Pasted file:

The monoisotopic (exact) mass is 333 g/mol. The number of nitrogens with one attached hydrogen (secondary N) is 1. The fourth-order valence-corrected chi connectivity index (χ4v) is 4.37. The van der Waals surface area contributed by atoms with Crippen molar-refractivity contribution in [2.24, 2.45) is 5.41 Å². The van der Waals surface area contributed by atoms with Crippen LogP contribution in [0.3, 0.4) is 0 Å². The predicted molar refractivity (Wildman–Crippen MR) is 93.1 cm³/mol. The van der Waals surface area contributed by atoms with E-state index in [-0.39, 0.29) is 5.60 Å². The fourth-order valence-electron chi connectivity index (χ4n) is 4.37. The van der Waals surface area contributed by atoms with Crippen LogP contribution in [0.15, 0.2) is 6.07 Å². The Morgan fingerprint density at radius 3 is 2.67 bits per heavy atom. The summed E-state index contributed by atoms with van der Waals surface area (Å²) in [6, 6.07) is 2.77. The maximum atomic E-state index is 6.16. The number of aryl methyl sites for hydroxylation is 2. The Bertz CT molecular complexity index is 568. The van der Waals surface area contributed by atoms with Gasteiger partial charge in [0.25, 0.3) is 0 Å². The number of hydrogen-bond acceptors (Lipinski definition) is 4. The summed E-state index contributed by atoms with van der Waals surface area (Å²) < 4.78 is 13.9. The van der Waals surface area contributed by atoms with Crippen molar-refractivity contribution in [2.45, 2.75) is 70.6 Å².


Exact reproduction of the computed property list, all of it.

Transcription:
The monoisotopic (exact) mass is 333 g/mol. The number of nitrogens with one attached hydrogen (secondary N) is 1. The fourth-order valence-corrected chi connectivity index (χ4v) is 4.37. The van der Waals surface area contributed by atoms with Crippen molar-refractivity contribution in [2.24, 2.45) is 5.41 Å². The van der Waals surface area contributed by atoms with Crippen LogP contribution in [0.3, 0.4) is 0 Å². The predicted molar refractivity (Wildman–Crippen MR) is 93.1 cm³/mol. The van der Waals surface area contributed by atoms with E-state index in [-0.39, 0.29) is 5.60 Å². The fourth-order valence-electron chi connectivity index (χ4n) is 4.37. The van der Waals surface area contributed by atoms with Crippen LogP contribution in [0.15, 0.2) is 6.07 Å². The Morgan fingerprint density at radius 3 is 2.67 bits per heavy atom. The summed E-state index contributed by atoms with van der Waals surface area (Å²) in [6, 6.07) is 2.77. The maximum atomic E-state index is 6.16. The number of aryl methyl sites for hydroxylation is 2. The Bertz CT molecular complexity index is 568. The van der Waals surface area contributed by atoms with Gasteiger partial charge in [0.25, 0.3) is 0 Å². The number of hydrogen-bond acceptors (Lipinski definition) is 4. The summed E-state index contributed by atoms with van der Waals surface area (Å²) < 4.78 is 13.9. The van der Waals surface area contributed by atoms with Crippen molar-refractivity contribution in [2.45, 2.75) is 70.6 Å².